Human trafficking is the use of force, fraud, or coercion to obtain some type of labor or commercial sex act and is often called “modern-day slavery.” As a long time member of Zonta International, an international service organization, I became aware of human trafficking through the work Zonta was funding to aid in the prevention and intervention of human trafficking in Bosnia and Herzogovnia. I was living in Florida at the time, and a group of other Florida Zonta members, inspired by the work going on in Bosnia and Herzogovinia, starting exploring what was happening in the United States and realized that trafficking was not an “over there” problem.
This was in the early days of awareness and a Zonta member, Nola Theiss, started Human Trafficking Awareness Partnerships (HTAP) to help bring awareness and local coalitions together. I was asked to be on the Board of the new non-profit because of my social work background and interest in human rights issues. After serving on the Board I was elected as the Board President, supporting their direction and work. After my relocation to Nevada to join the faculty at UNR, the work was harder to accomplish long distance and I ultimately resigned my position but my interest in the issue has remained.
“I would like to challenge social workers going into the field to acknowledge that all forms of human trafficking exist and that all those victimized need the attention of social work.”
Human Trafficking includes labor trafficking, such as hotel work or farm labor, domestic servitude, and sex trafficking. Social workers have important roles in the prevention and intervention of those victimized by this crime and of those who victimize. From a prevention perspective, social workers can, for example, talk to their clients about the warning signs of potential exploitation and how to access help as well as offer clinical and other supports to those at-risk of victimizing others (micro); they can help educate their greater communities of the warning signs of victimizing behavior and victimization and involve themselves in greater community efforts (macro); and they can voice the social work perspective to politicians and lawmakers who make choices about funding programs for those most vulnerable to victimization such as the homeless, immigrants, and unprotected children and to victimizing such as disenfranchised groups, those lacking strong, supportive family structures, and the financially and educationally underserved (mezzo).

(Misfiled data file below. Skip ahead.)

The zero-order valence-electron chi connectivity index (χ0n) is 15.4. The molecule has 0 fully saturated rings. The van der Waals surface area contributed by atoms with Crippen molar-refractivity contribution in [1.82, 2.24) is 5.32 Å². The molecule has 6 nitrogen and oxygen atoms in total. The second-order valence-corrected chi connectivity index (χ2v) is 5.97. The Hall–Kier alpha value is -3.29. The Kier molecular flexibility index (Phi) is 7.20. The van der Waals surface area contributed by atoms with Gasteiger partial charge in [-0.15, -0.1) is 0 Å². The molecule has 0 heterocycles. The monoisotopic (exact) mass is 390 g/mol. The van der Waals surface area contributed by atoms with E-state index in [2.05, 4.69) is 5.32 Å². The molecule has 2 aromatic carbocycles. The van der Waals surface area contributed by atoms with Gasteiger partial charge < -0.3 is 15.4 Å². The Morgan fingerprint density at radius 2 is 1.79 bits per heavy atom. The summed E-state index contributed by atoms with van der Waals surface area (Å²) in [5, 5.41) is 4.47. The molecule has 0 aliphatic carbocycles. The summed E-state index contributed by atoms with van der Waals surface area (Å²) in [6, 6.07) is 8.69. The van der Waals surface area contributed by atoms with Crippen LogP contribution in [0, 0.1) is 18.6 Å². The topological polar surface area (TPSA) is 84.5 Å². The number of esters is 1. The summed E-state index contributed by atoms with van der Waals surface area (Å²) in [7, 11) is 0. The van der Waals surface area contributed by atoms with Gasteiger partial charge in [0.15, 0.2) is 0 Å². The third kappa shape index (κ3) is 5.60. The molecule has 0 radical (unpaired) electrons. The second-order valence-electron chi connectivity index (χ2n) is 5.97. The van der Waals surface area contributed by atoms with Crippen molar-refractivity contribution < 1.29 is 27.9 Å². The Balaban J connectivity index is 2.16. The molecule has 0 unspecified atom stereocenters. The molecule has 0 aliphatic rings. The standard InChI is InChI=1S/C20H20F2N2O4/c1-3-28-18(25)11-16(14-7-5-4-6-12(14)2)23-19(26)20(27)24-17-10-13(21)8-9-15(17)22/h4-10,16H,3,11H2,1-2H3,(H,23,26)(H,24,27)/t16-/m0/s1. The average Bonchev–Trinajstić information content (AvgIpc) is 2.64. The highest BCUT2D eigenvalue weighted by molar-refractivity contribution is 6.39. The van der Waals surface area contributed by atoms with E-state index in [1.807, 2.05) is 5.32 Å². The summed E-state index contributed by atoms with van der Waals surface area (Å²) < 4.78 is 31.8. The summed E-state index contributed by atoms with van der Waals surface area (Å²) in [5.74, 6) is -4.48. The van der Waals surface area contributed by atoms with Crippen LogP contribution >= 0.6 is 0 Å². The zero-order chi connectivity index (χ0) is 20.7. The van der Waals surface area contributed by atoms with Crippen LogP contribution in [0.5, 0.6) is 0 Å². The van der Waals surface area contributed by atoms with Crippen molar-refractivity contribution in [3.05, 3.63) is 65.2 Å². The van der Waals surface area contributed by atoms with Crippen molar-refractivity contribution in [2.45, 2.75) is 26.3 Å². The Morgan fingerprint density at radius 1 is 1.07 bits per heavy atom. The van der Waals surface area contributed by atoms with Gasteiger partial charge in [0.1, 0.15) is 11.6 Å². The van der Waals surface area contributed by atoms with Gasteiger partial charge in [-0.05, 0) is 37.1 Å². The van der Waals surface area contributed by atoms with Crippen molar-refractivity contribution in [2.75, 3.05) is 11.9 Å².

From an intervention perspective, social workers can play a role in providing direct support to those victimized through advocacy, psychoeducational, and clinical interventions (micro); educating the community and service providers about the needs of those victimized (mezzo); and advocating for infrastructure and funding for intervention and treatment programs (macro). These are but a few ways that social workers can engage on this issue.
I would like to challenge social workers going into the field to acknowledge that all forms of human trafficking exist and that all those victimized need the attention of social work. I would challenge social workers to work diligently to address the social issues that lead to the victimization of others. The existence of human trafficking is a result of greater societal problems – childhood abuse and neglect, poverty, lack of educational opportunity, addiction, mental illness, homelessness, war, and dislocation, to name only a few. I would challenge social workers to uphold their social work values with all persons as we, together as a profession, can guide the conversations and the work of obtaining social justice for all.
Jennifer Massie, University of Nevada, Reno | Master of Social Work
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